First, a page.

An end to the arguments

It’s sometimes said that the real collective-noun for architects is an argument‘an argument of architects’. We see that often enough on LinkedIn, to be sure… Yet we’ve also seen it way too often on these pages here, or in the comments to these pages: and it really does need to stop.

That’s been hammered home to me quite hard in the past few weeks. And it’s not just in pointlessnesses such as the recent farrago around specialism-trolling – though that was all-too-dispiriting just in itself. Even more, it’s from what I’ve seen whilst ploughing my way through all of the old posts here, right back to the beginning in the later part of 2006, cleaning them up and cross-referencing them to get them ready for the interlinked, interactive knowledge-base that I promised in the previous post, ‘Taking a break‘. So many arguments… so many of them so utterly pointless, especially when seen with the hindsight of several years…

Yeah, I do know that if anyone cares to point the “who started it?” finger, it should often be pointed at me. I’m well aware that I can be opinionated to the extreme of becoming more than a bit emotional about it – especially when I see something that I believe to be causing damage to a context through term-hijacks and the like. My fault: I do accept that.

But if it’s something that I’m responsible for, I can change it: that’s literally what responsibility means, as ‘response-ability’, ability to choose appropriate responses.

So right here, right now, let’s have an end to the arguments. No arguing allowed: not from me; not from anyone.

(I don’t mean an end to constructive critique – please, yes, that is still more than welcome here. But those asinine arguments-for-argument’s-sake? – nah, forget it. If that latter is what you really want, then please, just wander off someplace else? – you’ll no doubt find someone somewhere who’ll happily indulge you in those desires. But not here; not now; not any more.)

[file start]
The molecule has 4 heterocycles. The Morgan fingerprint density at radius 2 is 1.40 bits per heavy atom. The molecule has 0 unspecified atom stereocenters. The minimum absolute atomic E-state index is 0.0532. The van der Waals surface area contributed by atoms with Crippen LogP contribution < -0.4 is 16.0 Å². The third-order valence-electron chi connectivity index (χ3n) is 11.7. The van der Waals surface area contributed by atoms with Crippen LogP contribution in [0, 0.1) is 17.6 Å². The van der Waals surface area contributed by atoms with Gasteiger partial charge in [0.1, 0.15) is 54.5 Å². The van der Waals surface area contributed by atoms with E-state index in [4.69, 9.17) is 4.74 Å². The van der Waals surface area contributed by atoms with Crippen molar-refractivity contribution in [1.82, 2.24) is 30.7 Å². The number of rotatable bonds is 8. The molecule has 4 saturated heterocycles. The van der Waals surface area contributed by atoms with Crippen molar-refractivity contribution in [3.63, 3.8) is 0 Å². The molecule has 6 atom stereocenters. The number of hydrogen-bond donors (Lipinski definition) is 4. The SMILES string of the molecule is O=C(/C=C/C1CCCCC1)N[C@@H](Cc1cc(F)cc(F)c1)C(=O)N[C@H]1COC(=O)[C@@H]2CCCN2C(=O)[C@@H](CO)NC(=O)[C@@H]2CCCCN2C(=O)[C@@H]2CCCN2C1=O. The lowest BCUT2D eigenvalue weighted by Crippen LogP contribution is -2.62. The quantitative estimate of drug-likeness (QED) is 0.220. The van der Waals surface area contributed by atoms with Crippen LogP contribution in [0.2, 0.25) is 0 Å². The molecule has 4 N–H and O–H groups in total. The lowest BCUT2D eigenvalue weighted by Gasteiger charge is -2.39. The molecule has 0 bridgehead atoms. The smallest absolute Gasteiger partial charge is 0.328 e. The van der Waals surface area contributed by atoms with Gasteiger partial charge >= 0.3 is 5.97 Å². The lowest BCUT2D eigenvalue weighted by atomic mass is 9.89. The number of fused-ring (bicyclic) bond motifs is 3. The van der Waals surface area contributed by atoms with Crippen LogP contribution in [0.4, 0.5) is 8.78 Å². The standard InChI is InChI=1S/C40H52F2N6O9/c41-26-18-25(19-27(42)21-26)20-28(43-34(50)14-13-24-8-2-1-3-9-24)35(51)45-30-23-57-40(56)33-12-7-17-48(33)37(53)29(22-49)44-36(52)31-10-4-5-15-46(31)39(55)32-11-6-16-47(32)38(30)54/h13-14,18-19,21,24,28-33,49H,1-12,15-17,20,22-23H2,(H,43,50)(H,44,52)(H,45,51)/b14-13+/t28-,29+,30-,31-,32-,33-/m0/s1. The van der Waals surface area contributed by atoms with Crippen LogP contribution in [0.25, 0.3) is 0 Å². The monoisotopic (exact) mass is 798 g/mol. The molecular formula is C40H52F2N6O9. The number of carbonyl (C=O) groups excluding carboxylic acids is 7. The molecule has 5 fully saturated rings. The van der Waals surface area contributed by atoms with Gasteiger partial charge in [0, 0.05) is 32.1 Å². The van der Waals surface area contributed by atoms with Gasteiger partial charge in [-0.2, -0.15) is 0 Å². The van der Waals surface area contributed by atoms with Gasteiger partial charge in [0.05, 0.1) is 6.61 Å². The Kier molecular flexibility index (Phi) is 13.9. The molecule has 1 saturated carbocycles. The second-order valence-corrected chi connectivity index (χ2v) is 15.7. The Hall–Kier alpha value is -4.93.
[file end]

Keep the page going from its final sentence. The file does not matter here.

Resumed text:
One reason for this change has been from seeing just how futile so many of those arguments really were, up against people who couldn’t hear – or simply didn’t want to hear – about anything of what I had to say, and hence just weren’t listening to me anyway. Back in 2006, for example, the posts here indicate that I was then often actively mocked for suggesting that enterprise-architecture could or should be about anything other than big-IT. Eight years later, yeah, okay, it’s true there’s still somewhat of a rearguard in some places, still clinging on to the same old past – but you won’t find a single thought-leader in EA now who’ll say that it’s solely about big-IT (not least because the big-IT of that time is itself all but gone, in anywhere other than the really big data-centres). What I see too often now, in fact, is that some of the people who’d most actively mocked me at that time can now be seen actively promoting what I’d then said – but now claimed as ‘all their own work’, without ever crediting its actual source. Kinda galling, to say the least… but that’s always been the futurists’ lot, of course.